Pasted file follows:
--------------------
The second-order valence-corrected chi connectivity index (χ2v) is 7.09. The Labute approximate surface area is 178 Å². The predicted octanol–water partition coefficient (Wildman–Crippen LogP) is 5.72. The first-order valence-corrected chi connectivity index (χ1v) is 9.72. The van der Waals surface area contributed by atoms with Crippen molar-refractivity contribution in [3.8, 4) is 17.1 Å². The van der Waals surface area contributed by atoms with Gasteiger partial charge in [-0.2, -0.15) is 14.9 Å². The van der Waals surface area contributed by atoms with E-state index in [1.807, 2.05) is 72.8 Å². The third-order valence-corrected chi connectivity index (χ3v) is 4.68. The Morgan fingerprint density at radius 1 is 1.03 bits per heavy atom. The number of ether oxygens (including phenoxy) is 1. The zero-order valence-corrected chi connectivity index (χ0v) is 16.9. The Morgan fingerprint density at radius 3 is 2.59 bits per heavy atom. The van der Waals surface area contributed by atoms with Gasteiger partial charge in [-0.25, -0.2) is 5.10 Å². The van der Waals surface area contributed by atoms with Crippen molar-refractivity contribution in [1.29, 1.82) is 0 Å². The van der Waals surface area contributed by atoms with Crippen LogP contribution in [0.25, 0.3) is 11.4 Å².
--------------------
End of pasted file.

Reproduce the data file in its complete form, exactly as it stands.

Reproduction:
The second-order valence-corrected chi connectivity index (χ2v) is 7.09. The Labute approximate surface area is 178 Å². The predicted octanol–water partition coefficient (Wildman–Crippen LogP) is 5.72. The first-order valence-corrected chi connectivity index (χ1v) is 9.72. The van der Waals surface area contributed by atoms with Crippen molar-refractivity contribution in [3.8, 4) is 17.1 Å². The van der Waals surface area contributed by atoms with Gasteiger partial charge in [-0.2, -0.15) is 14.9 Å². The van der Waals surface area contributed by atoms with E-state index in [1.807, 2.05) is 72.8 Å². The third-order valence-corrected chi connectivity index (χ3v) is 4.68. The Morgan fingerprint density at radius 1 is 1.03 bits per heavy atom. The number of ether oxygens (including phenoxy) is 1. The zero-order valence-corrected chi connectivity index (χ0v) is 16.9. The Morgan fingerprint density at radius 3 is 2.59 bits per heavy atom. The van der Waals surface area contributed by atoms with Gasteiger partial charge in [-0.25, -0.2) is 5.10 Å². The van der Waals surface area contributed by atoms with Crippen molar-refractivity contribution in [1.29, 1.82) is 0 Å². The van der Waals surface area contributed by atoms with Crippen LogP contribution in [0.25, 0.3) is 11.4 Å².